Solutions MUST recommend a mandatory-to-implement cryptographic algorithm.
  • Motivation: For interoperability purposes it is beneficial to have a mandatory-to-implement cryptographic algorithm specified (unless profiles for specific usage environments specify otherwise).

Requirement #7:
Solutions MUST support symmetric keys and asymmetric keys.
  • Motivation: Symmetric and asymmetric cryptographic algorithms provide different security services. Asymmetric algorithms, for example, allow non-repudiation services to be offered.

Requirement #8:
A solution for dynamic key management MUST be included in the overall solution framework. However, it is assumed that no "new" key management protocol needs to be developed; instead existing ones are re-used, if at all possible. Rekeying could be triggered by (a) management actions and (b) expiring keying material.
Requirement #9:
The ability to statically provisioned keys (symmetric as well as asymmetric keys) has to be supported to simplify management for small-scale deployments that typically do not have a back-end network management infrastructure.

6. Open Issues

Open Issue #1:
Capability/Policy Discovery: This document talks about selectively protecting Diameter AVPs between different Diameter nodes. A Diameter node has to be configured such that it applies security protection to a certain number of AVPs. A number of policy related questions arise: What keying material should be used so that the intended recipient is also able to verify it? What AVPs shall be protected so that the result is not rejected by the recipient? In case of confidentiality protection the Diameter node encrypting AVPs needs to know ahead of time what other node is intended to decrypt them. Should the list of integrity protected AVP be indicated in the protected payload itself (or is it known based on out-of-band information)? Is this policy / capability information assumed to be established out-of-band (manually) or is there a protocol mechanism to distribute this information?
Open Issue #2:
Command-Line Support: Should solutions allow the provisioning of long-term shared symmetric credentials via a command-line interface / text file? This allows easier management for small-scale deployments.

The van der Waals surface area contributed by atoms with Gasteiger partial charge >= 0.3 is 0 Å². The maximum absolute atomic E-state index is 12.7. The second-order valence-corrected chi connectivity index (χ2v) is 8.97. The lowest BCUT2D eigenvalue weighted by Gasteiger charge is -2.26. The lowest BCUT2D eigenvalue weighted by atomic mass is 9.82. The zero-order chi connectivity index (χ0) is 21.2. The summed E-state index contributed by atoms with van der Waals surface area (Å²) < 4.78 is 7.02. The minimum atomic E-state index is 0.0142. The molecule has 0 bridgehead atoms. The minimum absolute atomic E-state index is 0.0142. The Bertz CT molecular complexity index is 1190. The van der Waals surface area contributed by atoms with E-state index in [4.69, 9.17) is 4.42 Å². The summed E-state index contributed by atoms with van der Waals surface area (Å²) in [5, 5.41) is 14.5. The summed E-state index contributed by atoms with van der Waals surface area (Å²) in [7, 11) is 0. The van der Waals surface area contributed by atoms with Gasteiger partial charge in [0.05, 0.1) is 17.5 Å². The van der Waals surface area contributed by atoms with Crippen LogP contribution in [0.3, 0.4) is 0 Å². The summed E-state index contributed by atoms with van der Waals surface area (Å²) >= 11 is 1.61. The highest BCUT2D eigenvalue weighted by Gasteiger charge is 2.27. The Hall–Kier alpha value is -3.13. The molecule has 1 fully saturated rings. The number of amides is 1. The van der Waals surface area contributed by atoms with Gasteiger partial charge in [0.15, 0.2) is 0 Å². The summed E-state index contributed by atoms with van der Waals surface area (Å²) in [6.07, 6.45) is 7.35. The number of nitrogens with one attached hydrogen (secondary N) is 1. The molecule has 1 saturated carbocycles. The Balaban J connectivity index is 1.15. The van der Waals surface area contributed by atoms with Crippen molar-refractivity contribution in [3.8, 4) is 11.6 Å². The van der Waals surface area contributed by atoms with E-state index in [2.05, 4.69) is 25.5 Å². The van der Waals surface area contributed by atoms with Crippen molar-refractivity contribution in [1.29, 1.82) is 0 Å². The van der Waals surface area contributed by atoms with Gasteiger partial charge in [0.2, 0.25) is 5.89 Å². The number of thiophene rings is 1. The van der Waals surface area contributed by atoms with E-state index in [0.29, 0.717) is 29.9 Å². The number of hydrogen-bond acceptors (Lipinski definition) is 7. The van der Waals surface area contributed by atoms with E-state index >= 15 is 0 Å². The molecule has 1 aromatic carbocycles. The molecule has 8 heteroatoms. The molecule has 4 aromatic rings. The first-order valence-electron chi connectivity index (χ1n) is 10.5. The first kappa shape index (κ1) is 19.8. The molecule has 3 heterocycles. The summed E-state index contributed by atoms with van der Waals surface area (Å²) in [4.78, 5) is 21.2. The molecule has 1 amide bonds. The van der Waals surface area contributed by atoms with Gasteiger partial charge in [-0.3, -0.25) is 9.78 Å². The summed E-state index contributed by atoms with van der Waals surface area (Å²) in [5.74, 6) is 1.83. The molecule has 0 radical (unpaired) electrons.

7. Security Considerations

This entire document focused on the discussion of new functionality for securing Diameter AVPs selectively between non-neighboring nodes.

8. IANA Considerations

This document does not require actions by IANA.

9. Acknowledgments

We would like to thank Guenther Horn, Martin Dolly, for his review comments.

10. References

10.1. Normative References

[1] Bradner, S., "Key words for use in RFCs to Indicate Requirement Levels", BCP 14, RFC 2119, March 1997.
[2] Fajardo, V., Arkko, J., Loughney, J. and G. Zorn, "Diameter Base Protocol", RFC 6733, October 2012.

10.2. Informative References

[1] Calhoun, P., Farrell, S. and W. Bulley, "Diameter CMS Security Application", Internet-Draft draft-ietf-aaa-diameter-cms-sec-04, March 2002.
[2] Eronen, P., Hiller, T. and G. Zorn, "Diameter Extensible Authentication Protocol (EAP) Application", RFC 4072, August 2005.

Authors' Addresses

Hannes Tschofenig (editor) Nokia Solutions and Networks Linnoitustie 6 Espoo, 02600 Finland Phone: +358 (50) 4871445 EMail: Hannes.Tschofenig@gmx.net URI: http://www.tschofenig.priv.at
Jouni Korhonen Broadcom Porkkalankatu 24 Helsinki, 00180 Finland EMail: jouni.nospam@gmail.com
Glen Zorn Network Zen 227/358 Thanon Sanphawut Bang Na, Bangkok 10260 Thailand EMail: glenzorn@gmail.com
Kervin Pillay Oracle Communications 100 Crosby Drive Bedford, Massachusettes, 01730 USA EMail: kervin.pillay@oracle.com